Inbound methods work differently to attract talent. With a focus on quality, not quantity, these strategies can help you build your brand's reputation and a steady funnel of interested candidates. Best yet, inbound recruiting isn't just for candidates actively searching for a job; it allows companies to create a net of information that captures the attention of all professionals in the industry so the benefits can be long term.

Kicking off inbound recruiting efforts

The goal of inbound recruiting is for a candidate to easily find company information in many useful places on the Internet and via other channels. Here are five smart ways to bring inbound marketing into your hiring efforts:

  1. Blog - Every company should have a blog to demonstrate thought leadership. A blog should be updated at minimum once a week. Focus on timely, useful topics and avoid being too self-serving. Depending on company size, you may decide to create multiple blogs focused on different audiences, for example, customers, investors and job seekers.
  1. Be an active content marketer - Content marketing means creating and sharing valuable content in order to capture the attention of a target audience. The goal is to build trust and long lasting relationships. White papers, ebooks and newsletters are effective content marketing methods that can help recruiters build a reputation to attract top talent.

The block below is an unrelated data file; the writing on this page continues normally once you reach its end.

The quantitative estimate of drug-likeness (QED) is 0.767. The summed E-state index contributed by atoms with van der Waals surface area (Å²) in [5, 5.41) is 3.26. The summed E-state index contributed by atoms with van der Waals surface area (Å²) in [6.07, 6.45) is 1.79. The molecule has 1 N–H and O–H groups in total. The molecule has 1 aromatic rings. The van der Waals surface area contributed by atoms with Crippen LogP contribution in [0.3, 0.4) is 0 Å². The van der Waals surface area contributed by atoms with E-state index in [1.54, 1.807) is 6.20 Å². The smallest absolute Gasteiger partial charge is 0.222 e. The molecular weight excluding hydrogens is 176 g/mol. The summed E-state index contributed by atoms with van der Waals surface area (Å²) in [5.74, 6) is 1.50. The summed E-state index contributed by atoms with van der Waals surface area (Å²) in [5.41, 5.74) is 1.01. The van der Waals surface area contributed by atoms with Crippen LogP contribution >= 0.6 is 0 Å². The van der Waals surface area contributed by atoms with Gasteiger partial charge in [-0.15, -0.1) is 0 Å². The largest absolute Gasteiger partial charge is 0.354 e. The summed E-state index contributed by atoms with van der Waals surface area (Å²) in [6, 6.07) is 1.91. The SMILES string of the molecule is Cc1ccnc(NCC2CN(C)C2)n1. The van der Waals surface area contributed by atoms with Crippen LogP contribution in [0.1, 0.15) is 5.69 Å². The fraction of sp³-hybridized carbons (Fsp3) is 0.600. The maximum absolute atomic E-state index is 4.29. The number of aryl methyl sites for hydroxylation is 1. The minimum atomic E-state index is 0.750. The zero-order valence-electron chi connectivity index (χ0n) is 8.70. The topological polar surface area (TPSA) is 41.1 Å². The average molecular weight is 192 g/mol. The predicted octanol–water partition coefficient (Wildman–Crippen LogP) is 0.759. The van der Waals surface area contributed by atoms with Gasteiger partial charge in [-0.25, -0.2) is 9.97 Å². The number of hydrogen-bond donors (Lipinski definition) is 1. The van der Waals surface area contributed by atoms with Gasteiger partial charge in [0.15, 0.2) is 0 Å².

1. Create video - Recent reports all point to video as the Internet's golden child. In fact, 100 Million Internet users watch online videos each day. Take inbound recruiting efforts to the next level by producing video that would be of interest to potential employees. Video topics could include company milestones, day-in-the-life of an employee, event highlights and employee testimonials.
  1. Social media - Does your company have a presence on social media? If not, it's time to create and manage accounts and use them to your recruiting advantage. Facebook, LinkedIn and Twitter are the most effective for capturing the attention of talent. Create compelling posts, interact with the audience and gain inbound recruiting traction.
  1. Go beyond online - Everyone at the company is a potential recruiter who can create inbound marketing momentum wherever they go. Have staff attend industry events, join trade organizations and be involved in your community's business associations. You never know when the next face-to-face interaction will turn into a big hire.

 

 

 

The Five O’Clock Club can help you get it back and then some. Tune in to this free webinar from the Career Insider Program to learn the keys to keeping multiple opportunities in the works, effectively managing your time and reconnecting with your contacts.